As necessary as making savings is for some people, the savings and associated benefits of joining English Heritage do not end at free entry to over 400 attractions up and down England.
What are the Benefits of English Heritage Membership
Whether you are living in England or spending some time exploring the country’s ancient and historic pasts
- Free Entry to over 400 Attractions
Members enjoy free entry to all attractions under English Heritage’s care .
- Kids go Free
Up to six children (under 19 years of age) can accompany adult members, free of charge.
- Free/reduced entry to Events
Many of the English Heritage sites have a varied programme of activities for visitors, some of which are only for members. Otherwise there is a reduced or no charge for members to participate in these events.
- Reduced/Free Entry to Other Attractions in England
Members also get a variety of discounts to over 100 attractions in England.
- Reduced/Free Entry to Other Attractions in Other Countries
Members also get half price entry to sites and attractions in the care of Cadw (128 heritage sites in Wales), Historic Scotland (over 300 sites including Edinburgh Castle and Skara Brae prehistoric site), Manx National Heritage (many historic sites on the Isle of Man), OPW Heritage Ireland (over 700 historical monuments), as well as free entry to the many sites and attractions in the care of New Zealand Historic Places Trust.
- Member’s Pack
The member’s pack includes your membership card, car sticker, a Handbook (value £10.95) that contains the details of all English Heritage properties as well as all the other sites ad attractions that offer free or reduced entry. Members can also request a printed copy of an access guide for an English Heritage property, although this information is available online.
- Member’s Magazine
The Member’s Magazine is published four times a year, and carries news and features about English Heritage attractions as well as a guide to the various events around the country.
- Contributing to Conservation
Whether or not you visit the number of sites during your membership year to cover the initial outlay, remember that your membership fee is going to a great cause. So look at it as a donation if you like; a donation towards the protection of England’s amazing archaeological and historic heritage so that you can see these sites when you are able to as well as the generations to come.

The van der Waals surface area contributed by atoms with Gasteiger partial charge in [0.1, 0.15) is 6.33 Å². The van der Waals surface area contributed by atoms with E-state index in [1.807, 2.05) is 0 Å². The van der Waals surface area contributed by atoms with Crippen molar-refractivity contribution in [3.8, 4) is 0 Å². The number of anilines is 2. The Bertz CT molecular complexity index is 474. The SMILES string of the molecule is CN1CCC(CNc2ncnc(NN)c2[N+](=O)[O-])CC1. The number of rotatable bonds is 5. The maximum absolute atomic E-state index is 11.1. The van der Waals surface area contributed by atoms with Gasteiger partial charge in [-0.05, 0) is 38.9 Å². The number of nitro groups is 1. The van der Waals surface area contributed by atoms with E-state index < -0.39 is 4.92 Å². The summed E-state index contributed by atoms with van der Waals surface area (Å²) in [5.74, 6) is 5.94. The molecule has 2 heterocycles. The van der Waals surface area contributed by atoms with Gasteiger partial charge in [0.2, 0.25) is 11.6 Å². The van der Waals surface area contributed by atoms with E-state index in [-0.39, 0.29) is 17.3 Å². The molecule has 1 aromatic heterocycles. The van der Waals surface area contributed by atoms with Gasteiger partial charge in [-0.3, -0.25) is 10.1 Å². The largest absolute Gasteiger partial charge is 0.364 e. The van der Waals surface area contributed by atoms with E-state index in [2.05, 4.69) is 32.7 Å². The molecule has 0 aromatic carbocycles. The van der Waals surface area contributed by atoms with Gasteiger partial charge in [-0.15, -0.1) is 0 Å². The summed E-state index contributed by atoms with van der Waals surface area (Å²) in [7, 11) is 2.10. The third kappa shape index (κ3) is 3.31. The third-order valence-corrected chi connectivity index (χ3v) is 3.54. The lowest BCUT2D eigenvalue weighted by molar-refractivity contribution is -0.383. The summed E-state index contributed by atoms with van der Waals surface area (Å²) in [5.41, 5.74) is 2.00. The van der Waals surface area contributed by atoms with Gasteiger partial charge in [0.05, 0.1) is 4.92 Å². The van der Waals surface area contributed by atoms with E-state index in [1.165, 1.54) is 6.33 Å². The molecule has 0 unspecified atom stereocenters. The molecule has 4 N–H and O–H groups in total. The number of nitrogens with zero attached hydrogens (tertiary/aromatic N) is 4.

Given the very many sites in England, Wales, Scotland, Isle of Man, Ireland and New Zealand for which there is free/reduced entry I have no hesitation in recommending signing up for English Heritage membership. Besides getting great value in terms of reduced entry costs, the benefits of joining allow for all sorts of pleasures throughout the year. I eagerly await the quarterly magazine, which offers a handy way of finding out about what is on at any of the English Heritage sites.
My first year was a gift from a friend, an excellent and thoughtful gift and one I was happy to renew annually thereafter. As the sender of the gift, you get to add a personalised message, and the recipient will get the members pack that includes a voucher that simply requires activation (which can be done at any time).
Is English Heritage Membership Value for Money?
For much of June and into July 2015 I was travelling around France. For July and into August I have chosen to explore the archaeology of England. As many of the sites I want visit (as would be the case for a lot of people I am sure) are English Heritage properties, I have just signed up for English Heritage membership. Signing up could not have been easier, I did so when I visited Tintagel Castle this morning. The cost for me, a single adult, was £50.
The above table showing possible savings is hypothetical; even if the savings are real, it is not that realistic a situation. So, for a more realistic example demonstrating how easy and quickly it is to make savings with membership from entry fees to the various sites (overlooking the value of all the other benefits), I will add the details here as I go along over the next few weeks:
08 July Tintagel Castle entry for one adult would have been £7.20
09 July Chysauster Ancient Village £3.80
10 July Restormel Castle £3.80
12 July Launceston Castle £3.80
25 July Etal Castle £4.30
25 July Lindisfarne Priory £5.60
26 July Birdoswold Fort, Hadrian’s Wall £5.80
30 July Corbridge Roman Town £5.80
30 July Aydon Castle £4.30
30 July Chesters Roman Fort £5.80
Total £50.20 from now on, all entries represent a saving.
Join English Heritage Online
Joining English Heritage is simple. And whether you are signing up for yourself or buying English Heritage membership as a gift – both can be done online – simply click on the image below.